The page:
Yum, sewer shrimp from Muncie.

SUPER BET AND WATCHING — I’m reading this Superbowl article and happen upon the traditional bets between governors which usually entails some sort of food swap so the typical legislative bureaucrat can get even fatter. But this year’s was really sickening since apparently they do not eat anything remotely interesting in Indianapolis –at least nothing worth using as a wager. There is no distinctive food in Indiana? When you consider the fact that there is actually a good sized town in Indiana named Gnaw Bone, you can understand why. What’s worse is that the supposed traditional Indiana food includes such long time favs as salsa and candy and shrimp. Shrimp? I guess they grow ’em in the sewers.

GOVERNORS’ SUPER BET: SPRINGFIELD, Ill. — Super Bowl rings are great, but you can’t eat them. That’s why the bet between the governors of Illinois and Indiana is so practical.

If the Colts win, Illinois Gov. Rod Blagojevich has promised to fork over deep-dish pizza, cheesecake and kosher candy and nuts.

But if the Bears win, Gov. Mitch Daniels will pay up with an assortment of Indiana foods, including candy, pretzels, salsa, pickles, popcorn and shrimp cocktail.

Bets among mayors and governors are traditional whenever a major championship is on the line, but Daniels said he and his Illinois counterpart are genuine sports fans.

  1. Dan says:

    I feel as though I should stick up for my hometown/state. I believe the shrimp cocktail they refer to is from St. Elmo’s Steakhouse, which is about as famous a restaurant as you will find in Indianapolis. Apparently their shrimp cocktail is a big deal.
    Also John, your comment made it sound like we would send them “salsa candy” not salsa AND candy 🙂

  2. JT says:

    That is about that nastiest assortment of foodstuffs in Super Bowl betting history. Most people who received this stuff for Christmas would toss it out. How about betting something valuable like a million dollars to fund the winning Super Bowl city’s party. That isn’t even 30 seconds worth of Super Bowl ad time. Now that would be a real bet.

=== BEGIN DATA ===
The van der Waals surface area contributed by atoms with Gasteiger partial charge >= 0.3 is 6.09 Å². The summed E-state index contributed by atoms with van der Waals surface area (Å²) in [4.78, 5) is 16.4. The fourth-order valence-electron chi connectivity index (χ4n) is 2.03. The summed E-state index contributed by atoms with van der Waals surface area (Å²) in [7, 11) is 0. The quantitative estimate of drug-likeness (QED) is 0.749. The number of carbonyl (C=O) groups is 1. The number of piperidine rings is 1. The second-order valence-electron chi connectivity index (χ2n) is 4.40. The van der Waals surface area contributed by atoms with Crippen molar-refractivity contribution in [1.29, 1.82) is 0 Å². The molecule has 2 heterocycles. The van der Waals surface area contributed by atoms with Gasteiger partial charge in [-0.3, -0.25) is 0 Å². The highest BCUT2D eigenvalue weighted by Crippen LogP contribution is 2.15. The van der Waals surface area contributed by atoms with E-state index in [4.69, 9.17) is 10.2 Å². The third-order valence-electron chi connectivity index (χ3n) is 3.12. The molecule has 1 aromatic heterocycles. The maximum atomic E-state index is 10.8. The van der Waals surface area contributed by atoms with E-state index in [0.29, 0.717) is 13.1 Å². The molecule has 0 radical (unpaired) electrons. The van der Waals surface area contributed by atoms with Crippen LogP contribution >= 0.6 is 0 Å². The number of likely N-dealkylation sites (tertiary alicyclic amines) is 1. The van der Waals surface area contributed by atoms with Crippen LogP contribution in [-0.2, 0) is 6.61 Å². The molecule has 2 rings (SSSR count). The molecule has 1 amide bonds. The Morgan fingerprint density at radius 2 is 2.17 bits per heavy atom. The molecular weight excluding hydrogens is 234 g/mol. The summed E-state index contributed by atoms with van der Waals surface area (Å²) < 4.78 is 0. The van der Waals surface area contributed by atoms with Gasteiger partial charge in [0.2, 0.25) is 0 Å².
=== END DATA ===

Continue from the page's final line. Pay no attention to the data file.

3. RTaylor says:

    Most of the shrimp consumed in the US are fresh water prawns produced by aquaculture. Few are raised in the US, most are Asian imports. The commercial fisheries are in such decline they couldn’t begin to furnish the demand.

  4. Fixed the salsa candy thing…thanks. As for the St. Elmo Steakhouse I found the pic of the owners. Too much steak in their diets. And exactly how short is that one guy anyway? 4 foot?

  5. djweimer says:

    Corn is going up a dollar a bushel…’nuff said.

  6. stew says:

    We got another cash crop we don’t talk about oil. Most of the Midwest supply’s it’s own oil.

  7. hoosierplew says:

    I don’t know if a tenderloin would hold up well in shipping. As for popcorn, many people don’t know Orville Reddenbacher is a native Hoosier. I’m not sure why we have pickles in the mix. Or salsa, really – unless it has something to do with Red Gold tomatoes.

    If for some reason you’re ever in the area John, check out St. Elmo’s. It’s worth the trip.

  8. bear fan says:

    you could buy all that indiana crap at any gas station in chicago

  9. Floyd says:

    I’m an Indianapolis native, but haven’t lived there since the mid-80s.

    St. Elmo’s is a very good steakhouse, with famous shrimp cocktails. Also in Indy is Shapiro’s Deli, which has great corned beef and pastrami sandwiches, and is considered to be one of the top ten delis in the US.

    I’d guess the best “native” Indiana food is fried chicken (there are chicken dinner restaurants all over the state), with Orville Redenbacher’s popcorn in second place, and corn on the cob roasted in their husks in third place. Pork tenderloin sandwiches are hard to come by in Indiana these days.

    In general, Hoosiers are just not all that original with their cooking. After all, the state is populated with industrial workers and farmers, and yuppies are fairly rare. Sushi is considered an expensive novelty there.

  10. DimtheLights says:

    Hey Ya-al,

    Dunt noew wha dis thing ’bout shrimp dis. Mabee da goevner ment to say crawdad fixuns n’ stuff. We have lot oh corn- corn cob and corn soup and popcorn and corn fritter and fried corn and baked corn and … o he did mentshen corn.

    Dem big sity slikers like shicaugo beers wunt win da bij gam owr horseys are fastest then der beers. All dear winenns will belongs ttwo us u will cee. Wee also have more corn den tem. Shicaugo not gud enuf. We will eet der peeza and dings then poop it into river so it go rite bakk to em ha ha ha.

    OUtcH me mama jist hits me with big spoon eye mus go back two my stewdents work befo I milk sum cows. By no n’ thanky.

  11. Mr.Newton says:

    #10-that puts it in perspective,,,,excellent post…good on u…made me laugh…u should b prez…

  12. Mr.Newton says:

    waaaait a minute,,is this george? had me going there 4 a minute .u r the prez.

  13. Named says:

    Shrimp cocktail a big deal?

    Geez… OK, here’s the recipe.

    Buy shrimp. Frozen, fresh… don’t matter. Just make sure they’re the big’uns. No 34-40 shrimps. Actually, buy fresh. You can pick the humongous ones.
    I’m lazy so I shell them first. Water, add lemon. Bring to boil, reduce, add shrimp. 2-3 minutes later remove and rinse with cold water. Now the REAL TRICKY part!
    Cocktail sauce.